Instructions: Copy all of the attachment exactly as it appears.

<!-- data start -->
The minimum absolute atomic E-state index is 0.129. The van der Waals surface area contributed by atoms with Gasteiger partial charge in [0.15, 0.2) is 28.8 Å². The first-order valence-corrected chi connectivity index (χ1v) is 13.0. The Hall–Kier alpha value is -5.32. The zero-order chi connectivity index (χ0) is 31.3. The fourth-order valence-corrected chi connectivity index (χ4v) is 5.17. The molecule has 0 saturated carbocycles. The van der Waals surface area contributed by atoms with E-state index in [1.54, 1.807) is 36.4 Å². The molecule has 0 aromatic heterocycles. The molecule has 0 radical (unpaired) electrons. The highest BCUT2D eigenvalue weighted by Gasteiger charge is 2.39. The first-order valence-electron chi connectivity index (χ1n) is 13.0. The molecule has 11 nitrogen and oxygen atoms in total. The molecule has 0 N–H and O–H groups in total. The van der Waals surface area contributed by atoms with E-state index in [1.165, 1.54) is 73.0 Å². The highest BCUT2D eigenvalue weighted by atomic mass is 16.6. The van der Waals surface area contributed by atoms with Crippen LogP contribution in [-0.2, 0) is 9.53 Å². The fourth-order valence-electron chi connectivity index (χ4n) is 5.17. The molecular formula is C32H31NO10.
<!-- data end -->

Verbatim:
The minimum absolute atomic E-state index is 0.129. The van der Waals surface area contributed by atoms with Gasteiger partial charge in [0.15, 0.2) is 28.8 Å². The first-order valence-corrected chi connectivity index (χ1v) is 13.0. The Hall–Kier alpha value is -5.32. The zero-order chi connectivity index (χ0) is 31.3. The fourth-order valence-corrected chi connectivity index (χ4v) is 5.17. The molecule has 0 saturated carbocycles. The van der Waals surface area contributed by atoms with E-state index in [1.54, 1.807) is 36.4 Å². The molecule has 0 aromatic heterocycles. The molecule has 0 radical (unpaired) electrons. The highest BCUT2D eigenvalue weighted by Gasteiger charge is 2.39. The first-order valence-electron chi connectivity index (χ1n) is 13.0. The molecule has 11 nitrogen and oxygen atoms in total. The molecule has 0 N–H and O–H groups in total. The van der Waals surface area contributed by atoms with E-state index in [1.165, 1.54) is 73.0 Å². The highest BCUT2D eigenvalue weighted by atomic mass is 16.6. The van der Waals surface area contributed by atoms with Crippen LogP contribution in [-0.2, 0) is 9.53 Å². The fourth-order valence-electron chi connectivity index (χ4n) is 5.17. The molecular formula is C32H31NO10.